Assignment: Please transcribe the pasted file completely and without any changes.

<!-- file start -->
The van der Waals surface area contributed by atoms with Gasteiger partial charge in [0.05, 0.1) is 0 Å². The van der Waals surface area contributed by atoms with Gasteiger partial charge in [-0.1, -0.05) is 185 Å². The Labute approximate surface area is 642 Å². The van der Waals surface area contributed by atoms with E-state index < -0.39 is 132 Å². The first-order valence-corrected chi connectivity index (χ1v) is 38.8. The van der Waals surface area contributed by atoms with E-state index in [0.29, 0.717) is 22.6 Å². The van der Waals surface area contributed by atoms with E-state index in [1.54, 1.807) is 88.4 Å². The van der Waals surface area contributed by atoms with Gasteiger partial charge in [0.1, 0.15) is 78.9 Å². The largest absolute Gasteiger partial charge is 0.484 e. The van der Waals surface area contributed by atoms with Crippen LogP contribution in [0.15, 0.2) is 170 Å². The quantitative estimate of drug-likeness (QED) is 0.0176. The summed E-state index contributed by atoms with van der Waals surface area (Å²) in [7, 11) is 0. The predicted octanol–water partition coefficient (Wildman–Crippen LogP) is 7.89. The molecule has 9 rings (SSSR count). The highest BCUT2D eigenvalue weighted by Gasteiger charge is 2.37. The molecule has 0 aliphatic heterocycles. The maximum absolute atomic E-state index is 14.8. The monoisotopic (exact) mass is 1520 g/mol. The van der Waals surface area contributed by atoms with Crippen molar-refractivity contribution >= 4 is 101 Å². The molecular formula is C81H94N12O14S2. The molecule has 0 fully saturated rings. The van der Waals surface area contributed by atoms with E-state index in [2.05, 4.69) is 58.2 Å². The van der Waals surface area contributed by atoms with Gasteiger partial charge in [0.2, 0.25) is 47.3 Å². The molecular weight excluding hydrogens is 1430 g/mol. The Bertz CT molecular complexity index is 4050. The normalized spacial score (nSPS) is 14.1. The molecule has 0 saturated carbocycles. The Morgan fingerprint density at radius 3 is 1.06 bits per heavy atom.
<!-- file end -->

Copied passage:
The van der Waals surface area contributed by atoms with Gasteiger partial charge in [0.05, 0.1) is 0 Å². The van der Waals surface area contributed by atoms with Gasteiger partial charge in [-0.1, -0.05) is 185 Å². The Labute approximate surface area is 642 Å². The van der Waals surface area contributed by atoms with E-state index < -0.39 is 132 Å². The first-order valence-corrected chi connectivity index (χ1v) is 38.8. The van der Waals surface area contributed by atoms with E-state index in [0.29, 0.717) is 22.6 Å². The van der Waals surface area contributed by atoms with E-state index in [1.54, 1.807) is 88.4 Å². The van der Waals surface area contributed by atoms with Gasteiger partial charge in [0.1, 0.15) is 78.9 Å². The largest absolute Gasteiger partial charge is 0.484 e. The van der Waals surface area contributed by atoms with Crippen LogP contribution in [0.15, 0.2) is 170 Å². The quantitative estimate of drug-likeness (QED) is 0.0176. The summed E-state index contributed by atoms with van der Waals surface area (Å²) in [7, 11) is 0. The predicted octanol–water partition coefficient (Wildman–Crippen LogP) is 7.89. The molecule has 9 rings (SSSR count). The highest BCUT2D eigenvalue weighted by Gasteiger charge is 2.37. The molecule has 0 aliphatic heterocycles. The maximum absolute atomic E-state index is 14.8. The monoisotopic (exact) mass is 1520 g/mol. The van der Waals surface area contributed by atoms with Crippen molar-refractivity contribution >= 4 is 101 Å². The molecular formula is C81H94N12O14S2. The molecule has 0 fully saturated rings. The van der Waals surface area contributed by atoms with E-state index in [2.05, 4.69) is 58.2 Å². The van der Waals surface area contributed by atoms with Gasteiger partial charge in [0.2, 0.25) is 47.3 Å². The molecular weight excluding hydrogens is 1430 g/mol. The Bertz CT molecular complexity index is 4050. The normalized spacial score (nSPS) is 14.1. The molecule has 0 saturated carbocycles. The Morgan fingerprint density at radius 3 is 1.06 bits per heavy atom.